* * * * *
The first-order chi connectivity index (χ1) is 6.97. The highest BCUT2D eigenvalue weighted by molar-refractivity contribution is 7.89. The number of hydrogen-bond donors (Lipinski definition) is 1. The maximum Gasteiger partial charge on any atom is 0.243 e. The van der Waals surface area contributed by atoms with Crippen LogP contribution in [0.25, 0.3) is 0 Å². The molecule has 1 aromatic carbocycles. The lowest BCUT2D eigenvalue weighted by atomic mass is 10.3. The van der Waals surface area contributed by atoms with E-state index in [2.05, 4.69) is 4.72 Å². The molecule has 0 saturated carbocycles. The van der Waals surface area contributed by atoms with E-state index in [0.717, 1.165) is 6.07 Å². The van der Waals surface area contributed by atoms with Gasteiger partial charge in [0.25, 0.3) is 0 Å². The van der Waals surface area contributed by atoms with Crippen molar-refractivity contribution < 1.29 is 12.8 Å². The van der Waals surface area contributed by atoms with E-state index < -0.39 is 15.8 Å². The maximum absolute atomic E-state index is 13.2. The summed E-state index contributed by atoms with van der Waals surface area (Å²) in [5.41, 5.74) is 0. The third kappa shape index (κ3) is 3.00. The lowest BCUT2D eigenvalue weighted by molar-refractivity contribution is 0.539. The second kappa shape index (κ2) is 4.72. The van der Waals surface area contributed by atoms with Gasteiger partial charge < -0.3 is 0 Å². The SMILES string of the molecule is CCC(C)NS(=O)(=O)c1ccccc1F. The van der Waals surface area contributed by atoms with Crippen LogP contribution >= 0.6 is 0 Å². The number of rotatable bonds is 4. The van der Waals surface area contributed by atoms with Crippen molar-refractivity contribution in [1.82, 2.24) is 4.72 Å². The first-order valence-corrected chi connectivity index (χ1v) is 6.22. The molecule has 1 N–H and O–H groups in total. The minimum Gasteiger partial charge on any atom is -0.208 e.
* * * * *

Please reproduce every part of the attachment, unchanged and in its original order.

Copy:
The first-order chi connectivity index (χ1) is 6.97. The highest BCUT2D eigenvalue weighted by molar-refractivity contribution is 7.89. The number of hydrogen-bond donors (Lipinski definition) is 1. The maximum Gasteiger partial charge on any atom is 0.243 e. The van der Waals surface area contributed by atoms with Crippen LogP contribution in [0.25, 0.3) is 0 Å². The molecule has 1 aromatic carbocycles. The lowest BCUT2D eigenvalue weighted by atomic mass is 10.3. The van der Waals surface area contributed by atoms with E-state index in [2.05, 4.69) is 4.72 Å². The molecule has 0 saturated carbocycles. The van der Waals surface area contributed by atoms with E-state index in [0.717, 1.165) is 6.07 Å². The van der Waals surface area contributed by atoms with Gasteiger partial charge in [0.25, 0.3) is 0 Å². The van der Waals surface area contributed by atoms with Crippen molar-refractivity contribution < 1.29 is 12.8 Å². The van der Waals surface area contributed by atoms with E-state index < -0.39 is 15.8 Å². The maximum absolute atomic E-state index is 13.2. The summed E-state index contributed by atoms with van der Waals surface area (Å²) in [5.41, 5.74) is 0. The third kappa shape index (κ3) is 3.00. The lowest BCUT2D eigenvalue weighted by molar-refractivity contribution is 0.539. The second kappa shape index (κ2) is 4.72. The van der Waals surface area contributed by atoms with Gasteiger partial charge < -0.3 is 0 Å². The SMILES string of the molecule is CCC(C)NS(=O)(=O)c1ccccc1F. The van der Waals surface area contributed by atoms with Crippen LogP contribution >= 0.6 is 0 Å². The number of rotatable bonds is 4. The van der Waals surface area contributed by atoms with Crippen molar-refractivity contribution in [1.82, 2.24) is 4.72 Å². The first-order valence-corrected chi connectivity index (χ1v) is 6.22. The molecule has 1 N–H and O–H groups in total. The minimum Gasteiger partial charge on any atom is -0.208 e.